Driving drunk – or even just being impaired – is a crime. If you’re caught, the consequences can be severe. In addition to fines and jail time, it’s also possible you’ll lose your driver’s license for a year or more. In some cases, you might also have to use an ignition interlock device on your car.
If you have been arrested for driving under the influence, you should know that it can have serious legal consequences, both in the short term and long term. The following article will discuss these consequences and how to handle them.
The Legal Consequences of Driving Drunk
According to South Carolina Car Accident Lawyer, the average annual cost of accidents caused by drunk drivers is more than $44 billion. This number is not only in car damages, but in medical insurance, injury compensation, and even funeral costs for fatal car accidents.
So while drunk driving will cost you a lot of the legal consequences we’re going to list below, also bear in mind the financial consequences such as insurance claims, settlements, court costs and legal fees – your life can easily be ruined for a long time after a drunk driving accident.
If you have been arrested for driving while drunk, then the maximum punishment is one year in jail and a $500 fine. But if you are a repeat offender or are intoxicated to a dangerous degree, you could face harsher punishment.
If you’re sentenced to a year or more in jail, you’ll need to serve at least 85% of your sentence before you can be released. To determine what this percentage is, you have to determine how much time the court will allow you to serve, and you have to wait for the sentencing court to rule on your sentence.
If you serve less than 85% of your sentence, you’ll be put on supervised probation for one year. This is a good thing, since you’ll be able to attend Alcoholics Anonymous meetings and find a job, if you’re able to do so. You will also have to complete a program of random drug testing, within a certain period of time.
If you serve more than 85% of your sentence, you will be sentenced to the rest of your term, but the judge will decide how much time you have to serve.
Finally, if you’re convicted of the same charge as a previous offense, you could face harsher penalties. The judge will base your sentence on the seriousness of the offense and the degree of your intoxication.
Traffic Violations and Court Costs
If you’ve been convicted of DUI or are charged with driving while impaired, then a criminal citation will be issued to you. This citation will be your ticket.
When you get this citation, you can choose to pay the ticket in full and have it voided immediately. The fine for such a ticket is usually only $125. However, if you have an outstanding warrant or owe child support, then your license will be suspended.
If you fail to pay the ticket, you can request an opportunity to pay in full before a hearing. The hearing will be a formality, since the judge will have already ruled.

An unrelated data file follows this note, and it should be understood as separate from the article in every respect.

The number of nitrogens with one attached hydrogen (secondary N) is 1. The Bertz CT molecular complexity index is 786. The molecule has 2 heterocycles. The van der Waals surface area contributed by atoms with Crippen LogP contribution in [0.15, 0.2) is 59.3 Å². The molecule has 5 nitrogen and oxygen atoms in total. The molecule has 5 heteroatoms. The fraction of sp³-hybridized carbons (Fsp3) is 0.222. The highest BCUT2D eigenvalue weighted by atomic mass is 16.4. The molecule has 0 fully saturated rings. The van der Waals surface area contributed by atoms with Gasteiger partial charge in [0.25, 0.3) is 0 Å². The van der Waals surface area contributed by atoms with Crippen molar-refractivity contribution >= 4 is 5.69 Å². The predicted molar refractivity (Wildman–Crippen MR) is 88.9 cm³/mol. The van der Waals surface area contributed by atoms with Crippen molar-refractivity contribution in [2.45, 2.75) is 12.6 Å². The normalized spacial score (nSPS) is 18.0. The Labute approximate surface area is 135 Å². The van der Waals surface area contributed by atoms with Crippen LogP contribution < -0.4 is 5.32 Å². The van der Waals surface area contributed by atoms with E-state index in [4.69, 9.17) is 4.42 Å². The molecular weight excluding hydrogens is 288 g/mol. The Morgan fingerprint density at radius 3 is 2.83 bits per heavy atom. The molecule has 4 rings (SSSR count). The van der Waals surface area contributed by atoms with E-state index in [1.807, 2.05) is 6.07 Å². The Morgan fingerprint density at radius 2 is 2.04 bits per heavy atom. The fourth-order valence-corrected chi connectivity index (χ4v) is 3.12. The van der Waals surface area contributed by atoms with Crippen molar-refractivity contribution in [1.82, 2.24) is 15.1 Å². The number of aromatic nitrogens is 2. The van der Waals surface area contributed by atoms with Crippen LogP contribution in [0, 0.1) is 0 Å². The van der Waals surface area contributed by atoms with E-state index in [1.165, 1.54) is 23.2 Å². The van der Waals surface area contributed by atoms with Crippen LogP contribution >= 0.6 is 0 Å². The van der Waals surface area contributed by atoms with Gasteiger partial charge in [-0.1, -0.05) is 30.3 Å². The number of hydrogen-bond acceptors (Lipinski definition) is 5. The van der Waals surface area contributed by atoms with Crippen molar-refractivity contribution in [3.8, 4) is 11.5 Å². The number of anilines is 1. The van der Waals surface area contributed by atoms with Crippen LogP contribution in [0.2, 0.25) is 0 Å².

If you don’t pay the ticket, the court will place a lien on your car. Your car will be considered a seized asset, and the court will take the money you owe from your car title. Then, the title will be returned to you, and you can start the entire process all over again.
License Suspension or Revocation
Some states automatically revoke your driver’s license if you’re convicted of driving drunk or using drugs.
Other states allow you to appeal the loss of your driver’s license. In these states, you can argue that you have a good reason for driving. Maybe you need to go to work or take care of children. In such cases, you’ll have to prove that you’re still able to drive safely.
If you lose your driver’s license, then you won’t be able to drive a car. This is likely to cause you a great deal of stress. You may have to change your job and home address.
The best way to deal with this issue is to consult with an attorney or consider seeking legal advice if you want to challenge your license revocation.
Ignition Interlock Devices
A special type of ignition interlock device is often required as part of your sentence for driving while intoxicated. This device prevents you from starting your car if you’re under the influence of alcohol or drugs.
Some states require ignition interlocks for all DUI offenders, while others require them for repeat offenders.
There are a few different types of ignition interlock devices, and some are portable while others are permanent. Most of these devices require you to pass a series of tests before they’re removed. This can be a tedious process, but you should follow your prescribed protocol.
You can usually get the devices removed if you’re able to prove that you’re drug and alcohol free for a specified period of time. However, this requires a great deal of effort on your part, and there’s no guarantee that you’ll succeed.
Driving under the influence of alcohol or drugs can have serious consequences. If you are facing charges or the possibility of going to jail for driving under the influence, then you should definitely consult an attorney to help you through the legal process.
The entire process can be a complicated one, so you should be careful to consider all your legal options before making any decisions. If you can’t afford to hire an attorney, then you can look into seeking legal assistance from a nonprofit organization.